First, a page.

The first rule also means that delegates have to exert themselves to be given the floor. A delegate can seek the floor (i.e. ask for permission to speak) in two ways, namely by:

  • asking the Chairman or the secretary (who often helps the Chair to keep track of such requests) to add his/her name to the list of speakers. He/she can do this by approaching the Chairman or the secretary directly while the conference is not in session, or by passing a message to them
  • signalling from the floor (i.e. from his/her seat, while the conference is in session) that he/she wants to speak. The widely-used convention is that the delegate raises his/her nameplate or sticks it vertically in its holder, lowering it when he/she believes his/her request has been noted or, at the latest, once he/she has spoken.

The Chairman (or the secretary as his/her assistant) keeps at all times a list of delegations wishing to address the conference. This is known as a Speakers list. While the Rules of most conferences specify that the floor should be given to delegations in the order in which their requests are received, in practice, the Chairman often has some leeway.

Rules followed when taking action on draft resolutions

  • Voting on Resolutions

It is assumed that all tabled draft resolutions/decisions will be adopted without a vote (i.e., by consensus). If a resolution will not be adopted by consensus, the PGA/Chair is usually informed beforehand that a vote will be requested.

  • Voting on Amendments

Amendments to a tabled draft resolution/decision are either formally submitted and issued as L-documents by the day before the scheduled action, or proposed orally from the floor, if no Member State objects. If there are several amendments proposed, the PGA/Chair decides on the sequence of consideration. If amendments are adopted, the draft resolution will be considered as “draft resolution L.XX as amended.”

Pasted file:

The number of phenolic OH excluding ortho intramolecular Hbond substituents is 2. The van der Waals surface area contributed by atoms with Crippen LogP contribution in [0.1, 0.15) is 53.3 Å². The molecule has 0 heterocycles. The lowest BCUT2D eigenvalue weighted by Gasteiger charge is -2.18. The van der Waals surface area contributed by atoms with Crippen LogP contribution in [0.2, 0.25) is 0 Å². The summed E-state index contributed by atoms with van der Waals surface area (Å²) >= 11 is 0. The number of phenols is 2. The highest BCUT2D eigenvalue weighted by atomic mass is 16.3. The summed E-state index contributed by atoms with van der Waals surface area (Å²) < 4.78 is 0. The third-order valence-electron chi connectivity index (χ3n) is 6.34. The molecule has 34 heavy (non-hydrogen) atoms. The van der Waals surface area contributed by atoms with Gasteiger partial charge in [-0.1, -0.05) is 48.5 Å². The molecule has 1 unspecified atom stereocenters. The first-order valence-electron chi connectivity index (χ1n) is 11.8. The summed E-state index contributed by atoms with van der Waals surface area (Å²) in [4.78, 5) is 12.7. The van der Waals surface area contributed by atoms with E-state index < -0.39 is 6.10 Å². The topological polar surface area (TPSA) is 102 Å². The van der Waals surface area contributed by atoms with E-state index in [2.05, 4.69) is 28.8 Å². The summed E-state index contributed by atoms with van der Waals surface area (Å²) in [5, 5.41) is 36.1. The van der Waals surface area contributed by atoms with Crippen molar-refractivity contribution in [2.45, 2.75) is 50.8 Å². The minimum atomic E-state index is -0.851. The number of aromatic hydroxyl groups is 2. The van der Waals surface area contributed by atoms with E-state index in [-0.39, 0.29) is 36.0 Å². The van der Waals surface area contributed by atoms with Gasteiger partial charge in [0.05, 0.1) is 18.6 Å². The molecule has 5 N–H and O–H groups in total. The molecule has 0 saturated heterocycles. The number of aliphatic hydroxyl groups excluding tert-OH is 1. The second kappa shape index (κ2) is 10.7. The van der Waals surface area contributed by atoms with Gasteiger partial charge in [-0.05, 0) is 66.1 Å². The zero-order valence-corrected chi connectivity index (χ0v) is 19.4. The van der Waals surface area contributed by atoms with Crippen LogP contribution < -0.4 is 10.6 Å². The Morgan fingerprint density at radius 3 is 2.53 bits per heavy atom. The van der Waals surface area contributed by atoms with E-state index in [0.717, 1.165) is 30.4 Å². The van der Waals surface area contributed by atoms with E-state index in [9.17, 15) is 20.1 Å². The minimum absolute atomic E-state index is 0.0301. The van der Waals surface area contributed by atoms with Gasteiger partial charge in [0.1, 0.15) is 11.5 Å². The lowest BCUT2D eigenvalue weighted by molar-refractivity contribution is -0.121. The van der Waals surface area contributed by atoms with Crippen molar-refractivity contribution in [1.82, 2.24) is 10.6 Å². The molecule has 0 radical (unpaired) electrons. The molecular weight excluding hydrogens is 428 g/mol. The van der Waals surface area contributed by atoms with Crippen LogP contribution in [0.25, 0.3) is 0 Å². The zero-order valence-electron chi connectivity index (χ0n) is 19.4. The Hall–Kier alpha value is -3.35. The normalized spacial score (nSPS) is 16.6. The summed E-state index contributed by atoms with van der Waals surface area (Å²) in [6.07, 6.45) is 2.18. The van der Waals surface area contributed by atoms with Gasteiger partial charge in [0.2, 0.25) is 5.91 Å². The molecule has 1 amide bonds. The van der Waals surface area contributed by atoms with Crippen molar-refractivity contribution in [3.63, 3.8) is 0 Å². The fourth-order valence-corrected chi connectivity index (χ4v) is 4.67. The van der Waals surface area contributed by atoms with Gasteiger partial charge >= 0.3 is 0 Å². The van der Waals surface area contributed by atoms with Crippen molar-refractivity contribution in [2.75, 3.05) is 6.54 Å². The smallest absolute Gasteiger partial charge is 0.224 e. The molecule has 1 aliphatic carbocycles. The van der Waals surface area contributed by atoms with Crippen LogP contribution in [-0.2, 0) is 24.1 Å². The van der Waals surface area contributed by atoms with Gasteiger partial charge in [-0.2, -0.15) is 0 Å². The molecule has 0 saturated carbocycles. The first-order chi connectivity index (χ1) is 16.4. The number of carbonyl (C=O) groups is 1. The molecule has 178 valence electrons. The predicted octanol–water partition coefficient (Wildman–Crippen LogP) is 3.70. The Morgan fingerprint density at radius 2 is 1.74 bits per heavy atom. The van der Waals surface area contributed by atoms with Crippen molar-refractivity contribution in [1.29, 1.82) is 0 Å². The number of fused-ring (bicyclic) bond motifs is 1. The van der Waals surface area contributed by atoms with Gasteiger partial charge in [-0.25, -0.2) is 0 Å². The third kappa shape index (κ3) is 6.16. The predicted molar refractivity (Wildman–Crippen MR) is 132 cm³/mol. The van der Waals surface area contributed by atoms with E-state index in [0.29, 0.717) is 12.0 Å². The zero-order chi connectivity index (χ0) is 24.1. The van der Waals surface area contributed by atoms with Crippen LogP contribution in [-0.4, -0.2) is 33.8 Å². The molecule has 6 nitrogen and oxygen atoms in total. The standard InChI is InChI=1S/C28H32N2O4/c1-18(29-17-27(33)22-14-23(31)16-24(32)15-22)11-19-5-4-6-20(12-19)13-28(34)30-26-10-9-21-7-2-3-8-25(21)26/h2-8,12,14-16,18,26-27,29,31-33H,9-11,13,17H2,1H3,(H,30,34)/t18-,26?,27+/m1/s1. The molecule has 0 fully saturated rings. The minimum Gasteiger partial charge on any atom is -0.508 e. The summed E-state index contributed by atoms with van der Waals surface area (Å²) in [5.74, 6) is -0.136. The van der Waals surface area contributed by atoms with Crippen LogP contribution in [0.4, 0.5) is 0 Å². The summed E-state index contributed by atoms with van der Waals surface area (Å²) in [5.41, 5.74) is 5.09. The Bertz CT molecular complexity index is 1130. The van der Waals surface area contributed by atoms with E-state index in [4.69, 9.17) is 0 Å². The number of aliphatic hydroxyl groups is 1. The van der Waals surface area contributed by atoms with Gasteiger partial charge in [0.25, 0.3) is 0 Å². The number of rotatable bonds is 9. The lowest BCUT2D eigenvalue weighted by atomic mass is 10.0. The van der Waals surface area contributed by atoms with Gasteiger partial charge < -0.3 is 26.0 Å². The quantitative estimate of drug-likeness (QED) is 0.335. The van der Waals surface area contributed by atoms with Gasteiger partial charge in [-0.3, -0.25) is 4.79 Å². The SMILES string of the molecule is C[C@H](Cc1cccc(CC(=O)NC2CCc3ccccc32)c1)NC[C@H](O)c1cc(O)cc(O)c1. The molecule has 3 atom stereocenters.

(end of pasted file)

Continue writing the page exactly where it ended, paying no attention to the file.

• Voting on paragraphs (“paragraph vote,“ “division of proposal,” “divided vote,” “separate vote”)

A Member State can request a separate vote on parts of a draft resolution before the adoption of the whole text. This can pertain to parts of a paragraph, an entire paragraph or several paragraphs. If challenged, the request for a paragraph vote will be put to an immediate vote, carried by a simple majority, after a maximum of two delegations have spoken in favour of and two against the request. A paragraph vote will be immediately followed by the consideration of the whole draft resolution/decision. Adoption without a vote remains the assumption. If all operative paragraphs are rejected, the draft resolution/decision is considered rejected as a whole. These cases are rare.

  • Explanation of a vote

Before and after action is taken on a draft resolution/decision, Member States can explain their vote or — in the case of an adoption by consensus — their position. The main sponsor and the co-sponsors of a draft resolution cannot make explanations of vote. An explanation of vote concerning a paragraph vote is made only after action is taken on the whole resolution/decision. Member States are asked to refrain from making explanations of vote on the same draft resolution/decision in both the Main Committee and the Plenary unless their vote has changed.